From the beginning of the 20th century, right up through the 1950s or so, commercial hand colouring was relatively common. Today, there are a few photographers who keep the spirit alive.
Being exposed to photography and art since I was five has made me fall in love with all things creative... I've been using oil and acrylic paints, water color and pencils and yet found a number of ideas with this man that made me again truly inspired.
How can I not ask to post this? this man clearly has a great talent... Meet Bob Keefer. He allows me to post here how he does a hand-coloured photograph from start to finished.
This 8×10-inch black and white photo of summer leaves was shot on Tri-X and developed in Rodinal, a good combination for hand coloring, and printed on Luminos Charcoal paper, which, sadly, is no longer available. Here it’s taped to a work table to be colored.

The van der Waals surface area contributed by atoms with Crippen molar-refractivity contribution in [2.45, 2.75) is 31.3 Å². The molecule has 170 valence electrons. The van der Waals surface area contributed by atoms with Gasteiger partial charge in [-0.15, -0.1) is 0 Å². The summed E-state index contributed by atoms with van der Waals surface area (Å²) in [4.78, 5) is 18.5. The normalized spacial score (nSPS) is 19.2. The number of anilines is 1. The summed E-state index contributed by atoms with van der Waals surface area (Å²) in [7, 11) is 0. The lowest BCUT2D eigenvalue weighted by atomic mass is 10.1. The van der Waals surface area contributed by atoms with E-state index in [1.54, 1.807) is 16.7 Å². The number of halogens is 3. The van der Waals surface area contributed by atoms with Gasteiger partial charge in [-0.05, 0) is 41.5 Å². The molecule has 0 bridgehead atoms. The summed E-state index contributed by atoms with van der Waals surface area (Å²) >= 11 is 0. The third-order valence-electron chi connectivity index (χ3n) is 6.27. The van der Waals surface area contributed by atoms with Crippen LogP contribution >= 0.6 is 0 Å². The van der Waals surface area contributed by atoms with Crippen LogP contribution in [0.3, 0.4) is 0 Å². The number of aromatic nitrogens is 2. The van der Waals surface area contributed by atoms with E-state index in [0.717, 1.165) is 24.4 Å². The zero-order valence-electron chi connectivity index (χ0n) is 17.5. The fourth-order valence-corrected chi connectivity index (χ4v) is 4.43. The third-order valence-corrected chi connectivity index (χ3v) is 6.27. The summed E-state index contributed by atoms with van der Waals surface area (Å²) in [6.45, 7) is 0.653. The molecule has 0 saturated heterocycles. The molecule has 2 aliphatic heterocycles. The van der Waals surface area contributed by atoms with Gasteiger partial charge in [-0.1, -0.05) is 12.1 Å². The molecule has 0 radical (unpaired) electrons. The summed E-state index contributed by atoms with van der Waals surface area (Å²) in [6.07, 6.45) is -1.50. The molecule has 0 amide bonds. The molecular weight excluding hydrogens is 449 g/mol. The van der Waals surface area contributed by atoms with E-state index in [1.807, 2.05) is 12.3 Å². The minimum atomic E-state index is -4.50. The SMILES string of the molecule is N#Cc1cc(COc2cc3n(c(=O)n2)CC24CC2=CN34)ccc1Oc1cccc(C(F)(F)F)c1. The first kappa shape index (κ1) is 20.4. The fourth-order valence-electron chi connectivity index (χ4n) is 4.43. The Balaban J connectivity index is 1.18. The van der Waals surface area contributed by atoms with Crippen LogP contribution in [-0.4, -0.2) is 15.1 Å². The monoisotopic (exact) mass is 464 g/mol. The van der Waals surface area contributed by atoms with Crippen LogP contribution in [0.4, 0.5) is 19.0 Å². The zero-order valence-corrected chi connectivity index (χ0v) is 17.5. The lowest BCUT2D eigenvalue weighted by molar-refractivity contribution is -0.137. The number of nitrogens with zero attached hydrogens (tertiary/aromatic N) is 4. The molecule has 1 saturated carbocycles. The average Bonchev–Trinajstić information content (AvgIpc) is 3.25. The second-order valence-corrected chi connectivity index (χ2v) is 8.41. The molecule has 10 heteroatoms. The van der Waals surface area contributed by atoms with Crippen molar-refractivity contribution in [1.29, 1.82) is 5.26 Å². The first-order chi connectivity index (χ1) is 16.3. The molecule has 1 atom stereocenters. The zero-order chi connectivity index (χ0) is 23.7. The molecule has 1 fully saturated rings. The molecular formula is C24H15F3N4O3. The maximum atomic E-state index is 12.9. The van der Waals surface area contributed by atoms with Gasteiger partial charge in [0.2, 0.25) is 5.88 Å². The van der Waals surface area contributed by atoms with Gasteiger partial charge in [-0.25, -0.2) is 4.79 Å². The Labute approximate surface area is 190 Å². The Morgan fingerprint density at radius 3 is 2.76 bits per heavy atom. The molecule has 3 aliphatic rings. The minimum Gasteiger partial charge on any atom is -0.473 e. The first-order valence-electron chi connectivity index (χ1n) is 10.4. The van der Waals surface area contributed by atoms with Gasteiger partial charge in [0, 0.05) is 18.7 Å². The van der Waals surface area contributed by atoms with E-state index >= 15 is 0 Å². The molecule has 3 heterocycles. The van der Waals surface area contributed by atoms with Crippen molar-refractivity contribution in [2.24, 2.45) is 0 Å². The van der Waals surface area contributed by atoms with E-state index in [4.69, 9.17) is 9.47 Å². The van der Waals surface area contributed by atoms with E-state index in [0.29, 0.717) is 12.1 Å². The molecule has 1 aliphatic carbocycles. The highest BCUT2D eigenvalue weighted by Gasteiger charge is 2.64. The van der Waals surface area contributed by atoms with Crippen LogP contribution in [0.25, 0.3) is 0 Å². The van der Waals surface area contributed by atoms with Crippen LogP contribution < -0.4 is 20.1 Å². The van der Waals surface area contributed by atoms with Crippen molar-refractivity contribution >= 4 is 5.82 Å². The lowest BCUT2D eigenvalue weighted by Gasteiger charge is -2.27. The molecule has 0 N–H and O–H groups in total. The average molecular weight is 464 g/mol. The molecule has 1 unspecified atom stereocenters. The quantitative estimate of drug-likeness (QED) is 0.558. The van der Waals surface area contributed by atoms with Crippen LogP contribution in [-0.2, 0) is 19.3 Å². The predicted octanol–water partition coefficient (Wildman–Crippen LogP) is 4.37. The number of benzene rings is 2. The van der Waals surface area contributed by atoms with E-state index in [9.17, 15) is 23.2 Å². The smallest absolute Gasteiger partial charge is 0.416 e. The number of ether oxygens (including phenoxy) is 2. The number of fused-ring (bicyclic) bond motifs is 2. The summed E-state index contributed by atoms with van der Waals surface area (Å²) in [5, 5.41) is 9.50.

I use regular artist acrylic paints and brushes for my work.
After quickly sealing the surface of the photo with clear matte acrylic medium and letting it dry, I begin by painting areas of transparent yellow acrylic on the leaves….
..Then I start mixing darker olive green into some of the other leaves.
At this point the image looks a little ragged.
I pick up a wash of ultramarine blue and clear medium on a brush; the color is an excellent one for darkening and deepening shadow areas.
At this point I’m just incrementally adding color, drying the paint, stepping back, taking a look, and adding some more.
Here I’ve just painted in some burnt sienna, a good warm reddish color, in some of the leafs. This really adds some subtle sparkle.
I sign my work on the front, in paint.
The final product.
About Bob Keefer
Bob has a degree in the study of religion from Harvard University. He’s been a newspaper writer for 30 years and now writes about art for The Register-Guard in Eugene, Oregon. In 2006 he was a fellow at National Endowment for the Arts workshop on theater and musical theatre. He crafts fine hand-colored photographs the old-fashioned way, using film. He uses a chemical darkroom, fiber-based paper and artist’s paints, without using Photoshop or any such new-fangled technology. No PhotoShop involved. Each resulting print is a unique work of art.- taken from Photocritic.org